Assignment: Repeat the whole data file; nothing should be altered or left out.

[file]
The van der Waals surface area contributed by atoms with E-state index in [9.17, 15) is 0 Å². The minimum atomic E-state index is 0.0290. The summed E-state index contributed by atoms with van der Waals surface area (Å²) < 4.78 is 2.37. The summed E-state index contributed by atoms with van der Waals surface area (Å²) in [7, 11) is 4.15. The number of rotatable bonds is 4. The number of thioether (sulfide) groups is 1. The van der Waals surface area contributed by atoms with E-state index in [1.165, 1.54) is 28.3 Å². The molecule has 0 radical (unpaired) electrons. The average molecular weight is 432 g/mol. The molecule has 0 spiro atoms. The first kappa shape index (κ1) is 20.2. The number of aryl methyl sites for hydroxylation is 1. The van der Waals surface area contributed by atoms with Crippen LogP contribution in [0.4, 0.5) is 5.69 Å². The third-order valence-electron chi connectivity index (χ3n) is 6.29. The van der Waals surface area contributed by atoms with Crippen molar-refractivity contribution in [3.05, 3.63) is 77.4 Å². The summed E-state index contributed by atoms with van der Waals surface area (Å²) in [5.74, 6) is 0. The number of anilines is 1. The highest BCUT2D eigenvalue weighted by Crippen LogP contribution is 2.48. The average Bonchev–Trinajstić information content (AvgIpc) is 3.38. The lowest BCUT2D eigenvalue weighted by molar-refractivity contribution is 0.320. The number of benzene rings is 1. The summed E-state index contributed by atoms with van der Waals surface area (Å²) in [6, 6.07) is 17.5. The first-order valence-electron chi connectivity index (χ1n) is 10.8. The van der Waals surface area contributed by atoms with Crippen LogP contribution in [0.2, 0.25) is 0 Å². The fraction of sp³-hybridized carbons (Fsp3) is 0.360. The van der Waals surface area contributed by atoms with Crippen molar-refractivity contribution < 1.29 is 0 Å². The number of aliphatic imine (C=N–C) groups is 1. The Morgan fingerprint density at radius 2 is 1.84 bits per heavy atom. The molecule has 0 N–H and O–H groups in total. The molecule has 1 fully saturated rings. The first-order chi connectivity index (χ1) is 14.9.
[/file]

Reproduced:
The van der Waals surface area contributed by atoms with E-state index in [9.17, 15) is 0 Å². The minimum atomic E-state index is 0.0290. The summed E-state index contributed by atoms with van der Waals surface area (Å²) < 4.78 is 2.37. The summed E-state index contributed by atoms with van der Waals surface area (Å²) in [7, 11) is 4.15. The number of rotatable bonds is 4. The number of thioether (sulfide) groups is 1. The van der Waals surface area contributed by atoms with E-state index in [1.165, 1.54) is 28.3 Å². The molecule has 0 radical (unpaired) electrons. The average molecular weight is 432 g/mol. The molecule has 0 spiro atoms. The first kappa shape index (κ1) is 20.2. The number of aryl methyl sites for hydroxylation is 1. The van der Waals surface area contributed by atoms with Crippen LogP contribution in [0.4, 0.5) is 5.69 Å². The third-order valence-electron chi connectivity index (χ3n) is 6.29. The van der Waals surface area contributed by atoms with Crippen molar-refractivity contribution in [3.05, 3.63) is 77.4 Å². The summed E-state index contributed by atoms with van der Waals surface area (Å²) in [5.74, 6) is 0. The number of anilines is 1. The highest BCUT2D eigenvalue weighted by Crippen LogP contribution is 2.48. The average Bonchev–Trinajstić information content (AvgIpc) is 3.38. The lowest BCUT2D eigenvalue weighted by molar-refractivity contribution is 0.320. The number of benzene rings is 1. The summed E-state index contributed by atoms with van der Waals surface area (Å²) in [6, 6.07) is 17.5. The first-order valence-electron chi connectivity index (χ1n) is 10.8. The van der Waals surface area contributed by atoms with Crippen LogP contribution in [0.2, 0.25) is 0 Å². The fraction of sp³-hybridized carbons (Fsp3) is 0.360. The van der Waals surface area contributed by atoms with Crippen molar-refractivity contribution < 1.29 is 0 Å². The number of aliphatic imine (C=N–C) groups is 1. The Morgan fingerprint density at radius 2 is 1.84 bits per heavy atom. The molecule has 0 N–H and O–H groups in total. The molecule has 1 fully saturated rings. The first-order chi connectivity index (χ1) is 14.9.